The Guardian - Bloody Disgusting
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The Guardian

Sam Raimi was once in the running the direct The Guardian, which makes it especially hard to watch since Friedkin never struck the right balance of humor and horror. He claims that it would’ve worked better without the supernatural element and, commercially, it would’ve considering The Hand That Rocks The Cradle is extremely similar and was a big hit a few years later. As it stands, this “return to form” is a mess, but it revels in its own stupidity enough to be amusing in spurts.

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Note: This is a review of the Second Sight Region 2 release

By the time the 90’s rolled around, William Friedkin was stuck in a career slump of sort. Starting with Sorcerer, his remake of The Wages Of Fear, the Oscar winner was churning out pretty much nothing but critical and commercial failures. His latest flick at the time, Rampage, ended up grossing less than one million dollars during its stateside theatrical run and for a guy that directed the highest grossing horror film of all time, that was a bit disconcerting. Friedkin might’ve just been making thrillers for himself during this period – people would come around on Sorcerer and Cruising over the years – but his name on a marquee was starting to mean a lot less.

The Guardian, based on a novel by Dan Greenburg, was supposed to be his comeback horror film, a genre he hadn’t worked in for almost fifteen years. It’s easy to imagine the level of hype when Universal announced it but, as Friedkin put it, the script was pretty terrible to begin with and, given what the end product turned out like, it never got any better. It’s riddled with clichés and general stupidities, but the story about a nefarious nanny with supernatural motives is anything but unoriginal.

Looking to get back to work after the birth of their son, Phil (Dwier Brown) and Kate (Carey Lowell) hire Camilla (Jenny Seagrove) to be their nanny. Her sweet demeanor allows the family to put their guard down, adopting her into the family even though she takes a little too strong a liking to the child. A friend of the family follows her home one evening and discovers that she’s actually a druid of sorts who feeds babies to a man-eating tree in the woods. It’s a shame he didn’t realize she also had control over a vicious pack of wolves, otherwise he might’ve survived. Camilla shows her true colors after Phil does a little digging and corners her, but she fights back with the power of magical trees.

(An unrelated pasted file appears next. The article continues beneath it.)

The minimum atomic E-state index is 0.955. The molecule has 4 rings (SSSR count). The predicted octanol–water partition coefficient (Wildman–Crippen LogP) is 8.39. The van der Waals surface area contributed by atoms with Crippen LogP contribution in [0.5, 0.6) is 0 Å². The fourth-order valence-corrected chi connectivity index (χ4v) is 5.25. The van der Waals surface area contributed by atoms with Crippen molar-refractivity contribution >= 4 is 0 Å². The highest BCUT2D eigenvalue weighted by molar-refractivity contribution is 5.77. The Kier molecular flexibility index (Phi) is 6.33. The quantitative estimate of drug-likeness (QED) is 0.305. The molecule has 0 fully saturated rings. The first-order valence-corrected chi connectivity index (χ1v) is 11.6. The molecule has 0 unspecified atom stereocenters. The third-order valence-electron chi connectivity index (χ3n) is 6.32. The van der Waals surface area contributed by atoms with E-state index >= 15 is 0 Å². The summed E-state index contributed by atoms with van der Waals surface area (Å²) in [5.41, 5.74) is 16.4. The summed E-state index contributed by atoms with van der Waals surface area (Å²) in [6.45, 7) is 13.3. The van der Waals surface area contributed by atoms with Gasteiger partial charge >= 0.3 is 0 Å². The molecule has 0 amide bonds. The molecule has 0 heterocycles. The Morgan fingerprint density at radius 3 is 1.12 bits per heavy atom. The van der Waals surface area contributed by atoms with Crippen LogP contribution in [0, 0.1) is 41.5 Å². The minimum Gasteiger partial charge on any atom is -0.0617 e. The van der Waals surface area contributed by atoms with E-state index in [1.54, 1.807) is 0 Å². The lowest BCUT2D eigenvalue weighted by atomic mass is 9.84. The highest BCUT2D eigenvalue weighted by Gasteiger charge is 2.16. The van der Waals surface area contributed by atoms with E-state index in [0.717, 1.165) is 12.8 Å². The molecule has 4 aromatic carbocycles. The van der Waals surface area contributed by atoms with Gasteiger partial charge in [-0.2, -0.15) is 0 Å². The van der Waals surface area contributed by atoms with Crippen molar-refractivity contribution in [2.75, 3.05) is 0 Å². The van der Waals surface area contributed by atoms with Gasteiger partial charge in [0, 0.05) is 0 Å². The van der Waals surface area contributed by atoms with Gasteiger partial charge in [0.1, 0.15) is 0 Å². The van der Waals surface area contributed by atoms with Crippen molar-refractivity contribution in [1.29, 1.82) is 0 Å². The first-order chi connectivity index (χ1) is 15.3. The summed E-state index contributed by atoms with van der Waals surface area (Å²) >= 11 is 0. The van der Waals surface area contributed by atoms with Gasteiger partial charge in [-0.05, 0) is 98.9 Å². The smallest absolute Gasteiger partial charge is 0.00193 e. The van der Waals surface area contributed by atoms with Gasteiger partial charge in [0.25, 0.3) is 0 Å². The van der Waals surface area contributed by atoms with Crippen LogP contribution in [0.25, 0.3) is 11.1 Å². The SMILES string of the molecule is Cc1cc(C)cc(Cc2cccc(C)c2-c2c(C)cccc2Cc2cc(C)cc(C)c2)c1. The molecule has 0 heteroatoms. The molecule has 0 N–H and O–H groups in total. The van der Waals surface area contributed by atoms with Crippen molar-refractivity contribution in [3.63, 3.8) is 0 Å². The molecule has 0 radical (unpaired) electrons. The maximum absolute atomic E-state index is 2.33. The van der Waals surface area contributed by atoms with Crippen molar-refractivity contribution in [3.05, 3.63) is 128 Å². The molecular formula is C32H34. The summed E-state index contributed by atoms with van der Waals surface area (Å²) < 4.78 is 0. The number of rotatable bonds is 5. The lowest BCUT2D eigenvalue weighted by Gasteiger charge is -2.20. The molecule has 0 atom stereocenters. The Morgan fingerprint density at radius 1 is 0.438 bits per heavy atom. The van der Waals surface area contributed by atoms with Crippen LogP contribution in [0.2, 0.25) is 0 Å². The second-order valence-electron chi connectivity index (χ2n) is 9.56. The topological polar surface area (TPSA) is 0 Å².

The real struggle during the film’s writing phase is that there was no back story for Camilla laid out in the novel, so Friedkin and writer Stephen Volk tried tons of ideas, eventually landing on druids since new age religions were hot at the moment. All the deliberation seemed to be naught though, because with the exception of a brief text prologue, the word druid is not mentioned once during the film; in fact, I doubt the characters in the film even know what she is.

Seagrove sells charm well as Camilla, but is never really menacing in her true form. The extent of her powers is inconsistent – the wolves can break down doors but they can’t jump a fence? – and the way she manages to keep stealing babies while living in the same general area without many people catching on is more than a little convenient. But it’s that sort of nonsensical thinking that makes way for The Guardian’s best scenes, such as a tree stump gnawing a man in half and a spectacularly over-the-top finale where Phil goes all Ashley J. Williams and heads into the woods with a chainsaw to fight a tree that geysers blood.

Sam Raimi was once in the running the direct The Guardian, which makes it especially hard to watch since Friedkin never struck the right balance of humor and horror. He claims that it would’ve worked better without the supernatural element and, commercially, it would’ve considering The Hand That Rocks The Cradle is extremely similar and was a big hit a few years later. As it stands, this “return to form” is a mess, but it revels in its own stupidity enough to be amusing in spurts.

Special Features

Return to the Genre: An Interview with Director William Friedkin (17:22) – From the sounds of it, Friedkin took the reins of the movie because his old friend, Joe Wizan, was producing. He talks about how lame the script was but he charged forward anyway – I guess when you’ve directed The Exorcist and The French Connection, you can do stuff like that –and did numerous rewrites, trying to create a contemporary fairy tale of sorts.

The Nanny: An Interview with Star Jenny Seagrove (13:20) – Seagrove discusses her strong background in theatre performance – which is very impressive – and talks a great deal about Friedkin, who she calls crazy on more than a few occasions. She’s delightful to listen to, but doesn’t offer up anything truly interesting unless you like to hear people complain about sitting in the make-up chair and eating lunch out of a straw.

Don’t Go In The Woods: An Interview with Co-Writer Stephen Volk (20:57) – Co-writer Volk talks about the genesis of the project from his perspective, going over the different incarnations of the script and how Camilla’s back story changed from being rooted in Jewish mythology to New Age paganism. The book didn’t give any exposition for the character, so that left Friedkin and Volk to throw shit at the wall to see what stuck and it really shows. He’s very candid about the pressures of working in Hollywood with “heavy hitters,” so the interview is both refreshing and informative.


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